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So far, my assessment is that Iannucci cannot go wrong. Someone who wrote “The Thick of It” has a lot of credit in my books, and I will always look with great affection of positive spirit at what he is doing next. “The Death of Stalin” needs that credit, because there are some items where I had to swallow a “WTF?!” and hold back with my skepticism for a bit longer. And, yes, it pays off. Having the story of a mass murderer and his fate, and the flock of accomplices around him, as the setting for a comedy is a bold starting point. Once you accept that notion, the film does not hold back on the atrocities committed by this system, the system of mortal fear and arbitrary danger that was imposed as a policy instrument.

This is very very bold, I have to say. While thinking about whether it is an act of genius or utterly misjudged, I started laughing. Then I wondered whether I should have. And continued laughing (or gasp-laughing, if that’s a thing). My judgement would be: yes, you can do this. It is in line with a tradition of British comedy that knows little boundaries and tries to find the next threshold to step over. It is a tradition that owes a lot to Monty Python’s: the organ donation in “Meaning of Life” was legitimately funny? Then the same applies to the Central Party Committee wading in Stalin’s pee or Jason Isaac’s comment on the execution of a prisoner (“well that’s done then”, if I remember correctly). On procedural issues: The choice of having an all-English language cast chattering along in their native language (be it English or American) is irritating for a second, and then you swallow it, as it allows for those great comedic actors lined up to do their thing (I do not fancy the idea of everybody speaking English with Russian accents, and having a subtitled comedy might take off the edge a bit, no?). Simon Russell Beale as the Shakespearean / Machiavellian Beria in particular, and Jeffrey Tambor as limp leader Malenkov made my day, Steve Buscemi holds it together with his Steve Buscemi thing, Michael Palin is given some nice dialogue with his dog.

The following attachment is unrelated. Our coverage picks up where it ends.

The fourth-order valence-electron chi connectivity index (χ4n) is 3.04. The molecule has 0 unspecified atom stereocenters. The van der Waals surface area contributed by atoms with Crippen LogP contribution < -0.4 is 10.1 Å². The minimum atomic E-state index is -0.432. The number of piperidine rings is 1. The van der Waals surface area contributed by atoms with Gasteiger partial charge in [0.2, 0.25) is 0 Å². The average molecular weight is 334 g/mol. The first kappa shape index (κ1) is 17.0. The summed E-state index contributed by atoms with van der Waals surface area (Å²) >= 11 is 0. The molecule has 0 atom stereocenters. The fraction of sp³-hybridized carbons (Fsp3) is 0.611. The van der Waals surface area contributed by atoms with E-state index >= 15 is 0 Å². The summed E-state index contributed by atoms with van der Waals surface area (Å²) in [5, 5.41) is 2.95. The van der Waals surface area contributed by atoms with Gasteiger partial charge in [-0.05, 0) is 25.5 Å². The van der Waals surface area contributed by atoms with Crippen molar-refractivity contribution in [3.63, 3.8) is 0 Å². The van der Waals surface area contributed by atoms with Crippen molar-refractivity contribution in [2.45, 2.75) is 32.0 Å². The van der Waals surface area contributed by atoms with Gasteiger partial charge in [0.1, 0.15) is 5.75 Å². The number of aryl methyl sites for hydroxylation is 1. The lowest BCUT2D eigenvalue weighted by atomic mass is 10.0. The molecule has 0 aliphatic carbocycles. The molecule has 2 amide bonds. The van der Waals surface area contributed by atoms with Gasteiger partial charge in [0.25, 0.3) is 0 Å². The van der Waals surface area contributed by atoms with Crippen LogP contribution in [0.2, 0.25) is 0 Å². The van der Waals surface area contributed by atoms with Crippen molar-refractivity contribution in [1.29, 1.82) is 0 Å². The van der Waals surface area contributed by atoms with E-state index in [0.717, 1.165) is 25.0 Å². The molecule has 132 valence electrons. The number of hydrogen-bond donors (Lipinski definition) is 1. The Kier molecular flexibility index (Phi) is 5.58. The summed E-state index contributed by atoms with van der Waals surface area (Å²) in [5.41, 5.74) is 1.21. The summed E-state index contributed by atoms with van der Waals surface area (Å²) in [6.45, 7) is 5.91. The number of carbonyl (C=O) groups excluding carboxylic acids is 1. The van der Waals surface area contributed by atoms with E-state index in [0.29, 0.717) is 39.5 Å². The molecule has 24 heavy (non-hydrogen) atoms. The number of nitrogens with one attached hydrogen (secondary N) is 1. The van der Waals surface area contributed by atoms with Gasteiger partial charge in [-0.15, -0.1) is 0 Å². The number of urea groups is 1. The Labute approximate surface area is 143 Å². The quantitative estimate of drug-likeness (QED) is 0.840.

As with the all comedy based on violence and “poor” taste, I feel hesitant to just be enthusiastic about the film, but in the end, I am. After all, the violence may be more physical than the one exerted by Malcolm Tucker, but Iannucci has found a way of walking the balance to make another comedy purely based on incompetence and villainy. Kudos!


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